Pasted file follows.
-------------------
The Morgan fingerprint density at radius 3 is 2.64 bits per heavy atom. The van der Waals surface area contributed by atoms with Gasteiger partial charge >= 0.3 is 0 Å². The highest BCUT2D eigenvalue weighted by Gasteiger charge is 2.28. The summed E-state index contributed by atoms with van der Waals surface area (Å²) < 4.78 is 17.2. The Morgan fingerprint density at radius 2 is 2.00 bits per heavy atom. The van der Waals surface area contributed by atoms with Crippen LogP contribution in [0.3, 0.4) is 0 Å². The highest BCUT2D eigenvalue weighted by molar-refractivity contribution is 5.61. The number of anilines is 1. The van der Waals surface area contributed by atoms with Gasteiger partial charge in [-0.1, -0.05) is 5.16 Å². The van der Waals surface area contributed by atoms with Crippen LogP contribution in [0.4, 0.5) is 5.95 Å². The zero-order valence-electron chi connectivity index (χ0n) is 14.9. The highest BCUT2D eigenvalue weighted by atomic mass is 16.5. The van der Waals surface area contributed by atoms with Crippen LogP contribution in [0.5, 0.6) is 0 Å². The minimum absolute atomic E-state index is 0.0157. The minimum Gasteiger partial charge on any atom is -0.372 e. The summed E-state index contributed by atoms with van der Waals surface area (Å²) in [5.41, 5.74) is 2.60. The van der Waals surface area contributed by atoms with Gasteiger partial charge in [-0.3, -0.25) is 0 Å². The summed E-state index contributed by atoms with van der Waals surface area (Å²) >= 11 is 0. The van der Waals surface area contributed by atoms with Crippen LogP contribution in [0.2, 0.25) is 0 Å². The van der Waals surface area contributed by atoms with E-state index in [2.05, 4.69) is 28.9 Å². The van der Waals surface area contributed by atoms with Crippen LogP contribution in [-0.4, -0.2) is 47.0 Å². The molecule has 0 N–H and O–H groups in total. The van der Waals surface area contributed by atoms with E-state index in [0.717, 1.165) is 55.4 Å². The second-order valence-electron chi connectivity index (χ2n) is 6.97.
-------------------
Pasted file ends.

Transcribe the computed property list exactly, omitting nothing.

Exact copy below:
The Morgan fingerprint density at radius 3 is 2.64 bits per heavy atom. The van der Waals surface area contributed by atoms with Gasteiger partial charge >= 0.3 is 0 Å². The highest BCUT2D eigenvalue weighted by Gasteiger charge is 2.28. The summed E-state index contributed by atoms with van der Waals surface area (Å²) < 4.78 is 17.2. The Morgan fingerprint density at radius 2 is 2.00 bits per heavy atom. The van der Waals surface area contributed by atoms with Crippen LogP contribution in [0.3, 0.4) is 0 Å². The highest BCUT2D eigenvalue weighted by molar-refractivity contribution is 5.61. The number of anilines is 1. The van der Waals surface area contributed by atoms with Gasteiger partial charge in [-0.1, -0.05) is 5.16 Å². The van der Waals surface area contributed by atoms with Crippen LogP contribution in [0.4, 0.5) is 5.95 Å². The zero-order valence-electron chi connectivity index (χ0n) is 14.9. The highest BCUT2D eigenvalue weighted by atomic mass is 16.5. The van der Waals surface area contributed by atoms with Crippen LogP contribution in [0.5, 0.6) is 0 Å². The minimum absolute atomic E-state index is 0.0157. The minimum Gasteiger partial charge on any atom is -0.372 e. The summed E-state index contributed by atoms with van der Waals surface area (Å²) in [5.41, 5.74) is 2.60. The van der Waals surface area contributed by atoms with Gasteiger partial charge in [-0.3, -0.25) is 0 Å². The summed E-state index contributed by atoms with van der Waals surface area (Å²) >= 11 is 0. The van der Waals surface area contributed by atoms with Crippen LogP contribution in [0.2, 0.25) is 0 Å². The van der Waals surface area contributed by atoms with E-state index in [2.05, 4.69) is 28.9 Å². The van der Waals surface area contributed by atoms with Crippen LogP contribution in [-0.4, -0.2) is 47.0 Å². The molecule has 0 N–H and O–H groups in total. The van der Waals surface area contributed by atoms with E-state index in [0.717, 1.165) is 55.4 Å². The second-order valence-electron chi connectivity index (χ2n) is 6.97.